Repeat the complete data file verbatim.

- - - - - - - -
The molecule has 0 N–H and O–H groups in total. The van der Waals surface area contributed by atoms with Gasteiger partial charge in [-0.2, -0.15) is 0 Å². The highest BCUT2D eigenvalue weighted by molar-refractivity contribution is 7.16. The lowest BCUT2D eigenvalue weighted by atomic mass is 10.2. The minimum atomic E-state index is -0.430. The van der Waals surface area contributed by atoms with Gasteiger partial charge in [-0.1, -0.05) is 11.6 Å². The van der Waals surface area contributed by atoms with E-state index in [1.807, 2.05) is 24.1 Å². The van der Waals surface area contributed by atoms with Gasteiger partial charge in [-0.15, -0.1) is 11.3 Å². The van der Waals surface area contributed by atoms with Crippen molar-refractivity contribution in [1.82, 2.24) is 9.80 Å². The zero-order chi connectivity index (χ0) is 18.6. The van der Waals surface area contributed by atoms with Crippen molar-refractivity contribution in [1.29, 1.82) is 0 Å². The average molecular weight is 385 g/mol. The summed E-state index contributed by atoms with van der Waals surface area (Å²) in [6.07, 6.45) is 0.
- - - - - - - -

The molecule has 0 N–H and O–H groups in total. The van der Waals surface area contributed by atoms with Gasteiger partial charge in [-0.2, -0.15) is 0 Å². The highest BCUT2D eigenvalue weighted by molar-refractivity contribution is 7.16. The lowest BCUT2D eigenvalue weighted by atomic mass is 10.2. The minimum atomic E-state index is -0.430. The van der Waals surface area contributed by atoms with Gasteiger partial charge in [-0.1, -0.05) is 11.6 Å². The van der Waals surface area contributed by atoms with E-state index in [1.807, 2.05) is 24.1 Å². The van der Waals surface area contributed by atoms with Gasteiger partial charge in [-0.15, -0.1) is 11.3 Å². The van der Waals surface area contributed by atoms with Crippen molar-refractivity contribution in [1.82, 2.24) is 9.80 Å². The zero-order chi connectivity index (χ0) is 18.6. The van der Waals surface area contributed by atoms with Crippen molar-refractivity contribution in [1.29, 1.82) is 0 Å². The average molecular weight is 385 g/mol. The summed E-state index contributed by atoms with van der Waals surface area (Å²) in [6.07, 6.45) is 0.